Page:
When the conditions that oppress youth are ignored in the face of the ongoing practices of state terrorism - the attacks waged on Muslim youth in France and other countries, the blatant racism that degrades a religion as if all terrorists are Muslims or forgets that all religions produce their own share of terrorists - there is little hope to address the conditions that both impoverish and oppress young people, let alone developing the insight and vision to address such conditions before they erupt into a nihilistic form of rage. Abdelkader Benali gives credence to this argument when he writes:

But I know from my own experience that the lure of extremism can be very powerful when you grow up in a world where the media and everyone around you seems to mock and insult your culture. And European governments are not helping fight extremism by giving in to Islamophobia cooked up by right-wing populists. What I see is a lack of courage to embrace the Muslims of Europe as genuinely European - as citizens like everyone else. (4)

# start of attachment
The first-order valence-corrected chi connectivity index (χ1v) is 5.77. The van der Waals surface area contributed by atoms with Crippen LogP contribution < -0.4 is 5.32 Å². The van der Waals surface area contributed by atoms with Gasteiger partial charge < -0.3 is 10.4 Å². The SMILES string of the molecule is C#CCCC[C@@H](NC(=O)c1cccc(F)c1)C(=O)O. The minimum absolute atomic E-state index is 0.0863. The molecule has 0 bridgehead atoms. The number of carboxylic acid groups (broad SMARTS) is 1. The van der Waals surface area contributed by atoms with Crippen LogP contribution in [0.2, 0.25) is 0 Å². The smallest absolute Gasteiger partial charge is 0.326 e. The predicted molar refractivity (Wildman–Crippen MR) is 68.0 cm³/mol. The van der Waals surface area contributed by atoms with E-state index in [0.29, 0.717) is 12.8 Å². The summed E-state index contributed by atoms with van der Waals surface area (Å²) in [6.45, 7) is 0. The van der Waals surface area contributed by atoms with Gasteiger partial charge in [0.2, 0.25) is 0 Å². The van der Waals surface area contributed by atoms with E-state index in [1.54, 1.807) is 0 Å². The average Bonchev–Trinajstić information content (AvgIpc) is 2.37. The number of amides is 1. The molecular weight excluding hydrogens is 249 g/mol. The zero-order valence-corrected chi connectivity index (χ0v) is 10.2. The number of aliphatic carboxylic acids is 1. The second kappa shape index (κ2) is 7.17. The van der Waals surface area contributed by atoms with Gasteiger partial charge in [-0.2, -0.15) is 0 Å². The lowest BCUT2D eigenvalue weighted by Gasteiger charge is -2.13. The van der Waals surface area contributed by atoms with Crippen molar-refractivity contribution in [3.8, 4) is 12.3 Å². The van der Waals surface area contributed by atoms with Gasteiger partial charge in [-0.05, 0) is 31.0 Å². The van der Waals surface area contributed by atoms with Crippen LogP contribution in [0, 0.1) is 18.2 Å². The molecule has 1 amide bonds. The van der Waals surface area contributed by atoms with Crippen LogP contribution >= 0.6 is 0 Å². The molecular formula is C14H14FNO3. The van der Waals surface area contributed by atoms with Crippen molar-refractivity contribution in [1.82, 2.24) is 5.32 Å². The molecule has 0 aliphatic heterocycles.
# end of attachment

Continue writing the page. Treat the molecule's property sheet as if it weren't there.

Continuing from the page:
Very few voices are talking about the terrorist attacks in Paris as part of what can be called the war on youth. The terrorists in this case targeted places where young people gather, sending a message that suggests that young people will have no future unless they can accept the ideological fundamentalism that drives terrorist threats and demands. This was an attack not simply on the bodies of youth, but also on the imagination, an attempt to kill any sense of a better and more democratic future. When this script is ignored or derided as an unrealistic fantasy, war, militarism, violence and revenge define the only option for governments and young people to consider: a binary forged in a complex friend-enemy duality that erases the conditions that produce ISIS or the conditions that make possible the recruitment of young people to such a deadly ideology.

The Seeds of Terrorism